Let's say there are 3 people Q A Z . Q makes a GPL library. A uses it and licensed it under the MIT licence purposefully. Z uses A's library in a proprietary, paid-for library and distributes it with over a million downloads when Q realizes and files an infringement case against A and then Z has also infringed indirectly. However Z cannot apply GPL to his code as it would be a commercial disaster. What will Z do?

  • If Z won't release under GPL, then what possible answer other than Immediately cease distribution and give refunds to all affected users are you expecting?
    – MadHatter
    Oct 22 '20 at 11:54
  • But is it in this case really Z's fault that he did not reverify?Shouldn't all the burden be on A?Z just used code under the license he found. Oct 22 '20 at 12:09
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    Z's lack of deliberate copyright violation until now is what will likely save him/her from punitive damages. But now (s)he knows. If (s)he continues to distribute code in violation, or allow code to be used by his/her customers in violation, that defence will disappear. I ask again, what sort of answer were you hoping for? That some kind of GPL exception might appear out of thin air, so Z could continue trading without interruption?
    – MadHatter
    Oct 22 '20 at 12:11
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    Cease distribution and refund all affected customers, yes. As for A's liability, Z didn't pay A anything for the code in the first place; why on earth should A be financially liable? Here's the rub: Z made a business out of selling other people's work. It's Z's job to bend over backwards to ensure (s)he has the rights to do that. Z failed to do so, and must now face the consequences.
    – MadHatter
    Oct 22 '20 at 12:15
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    That's a completely different question, please don't use comments to ask new questions. Oct 22 '20 at 12:20

Z will either release his/her work under GPL, or (s)he will immediately cease distribution and refund all his/her affected customers for the code which they have paid to use but may no longer use. Those are the options available (edit: approaching Q for a commercial licence is, as Felix G points out below, another option, though one that I consider very unlikely to succeed).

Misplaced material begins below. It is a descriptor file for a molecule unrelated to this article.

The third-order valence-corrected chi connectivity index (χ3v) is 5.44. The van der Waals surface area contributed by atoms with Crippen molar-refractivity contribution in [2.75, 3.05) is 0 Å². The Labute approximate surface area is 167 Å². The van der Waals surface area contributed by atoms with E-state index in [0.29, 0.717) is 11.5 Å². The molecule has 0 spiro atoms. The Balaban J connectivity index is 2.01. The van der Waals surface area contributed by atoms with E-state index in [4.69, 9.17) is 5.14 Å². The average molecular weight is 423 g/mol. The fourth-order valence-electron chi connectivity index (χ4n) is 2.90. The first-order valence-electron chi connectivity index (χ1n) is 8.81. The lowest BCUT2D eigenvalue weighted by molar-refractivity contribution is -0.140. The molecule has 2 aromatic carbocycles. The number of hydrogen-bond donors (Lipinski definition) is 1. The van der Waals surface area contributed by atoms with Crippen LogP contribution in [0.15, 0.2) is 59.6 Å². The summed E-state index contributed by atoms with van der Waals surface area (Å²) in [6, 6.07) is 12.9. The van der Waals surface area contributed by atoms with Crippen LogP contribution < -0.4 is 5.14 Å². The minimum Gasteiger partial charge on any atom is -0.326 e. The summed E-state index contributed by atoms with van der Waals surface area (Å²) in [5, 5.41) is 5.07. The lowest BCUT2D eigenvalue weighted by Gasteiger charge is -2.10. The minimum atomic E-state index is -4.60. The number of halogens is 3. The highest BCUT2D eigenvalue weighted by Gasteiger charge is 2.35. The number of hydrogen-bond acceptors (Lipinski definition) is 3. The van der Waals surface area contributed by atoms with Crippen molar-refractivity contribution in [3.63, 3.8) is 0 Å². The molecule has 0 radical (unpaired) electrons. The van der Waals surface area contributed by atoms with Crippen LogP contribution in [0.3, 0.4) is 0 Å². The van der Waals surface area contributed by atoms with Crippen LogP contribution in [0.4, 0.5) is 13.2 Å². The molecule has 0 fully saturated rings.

As covered in comments above, Z didn't pay A for the code that A mistakenly made available under MIT; indeed, A may well not have the faintest idea that Z is using A's code in this way. So it is very unlikely A would have any liability.

If Z was selling a product with a clear disclaimer that the customer bought it at their own risk and Z had no idea whether the customer was entitled to use it, then I suppose it's possible that Z would be protected from an obligation to refund his/her customers. But (a) it's jurisdictionally-dependent, (b) it's also off-topic for OS.SE, and (c) why would anybody buy a product under those terms in the first place?

At the end of the day, Z has decided to make a business out of selling someone else's work. If you're going to do that, you need to bend over backwards to ensure that you have the right to do it. Z failed to ensure that, and is enjoying the consequences.

  • 2
    I'd like to add that there technically is a third option: Z could try to ask Q for a commercial license. Of course, Q might not want to do that, or they might not be able to even if they wanted (if there are other contributors and the project doesn't have a CLA/CTA)
    – Felix G
    Oct 22 '20 at 14:36
  • @FelixG that is a very good point, and thank you for making it. I regard it as vanishingly unlikely that Q would agree, since people who use the GPL generally intend their work to remain open. Even if Q did, the fact that a million copies have already been sold is going to have a serious effect on the price. But it is still an option, so thank you again for bringing it up.
    – MadHatter
    Oct 22 '20 at 14:45
  • How about any of these other potential options (practical or otherwise): • Z removing the library and writing their own equivalent (taking great care not to use or even see the original code); • commissioning such a replacement from another company; • refactoring their product to use the original GPL library without linking with it; • releasing their product without the library and requiring their customers to obtain and install it; • approaching Q in the hope of getting an LGPL version (which might be more acceptable than a commercial licence).
    – gidds
    Oct 23 '20 at 0:46
  • @gidds it's a bit late for Z not to see the original code, wouldn't you say? The second option has nothing to do with free software, the third I don't understand, the fourth doesn't remove the GPL obligation (still a derivative work), the fifth Felix already suggested in effect (and I still think is highly unlikely).
    – MadHatter
    Oct 23 '20 at 6:03

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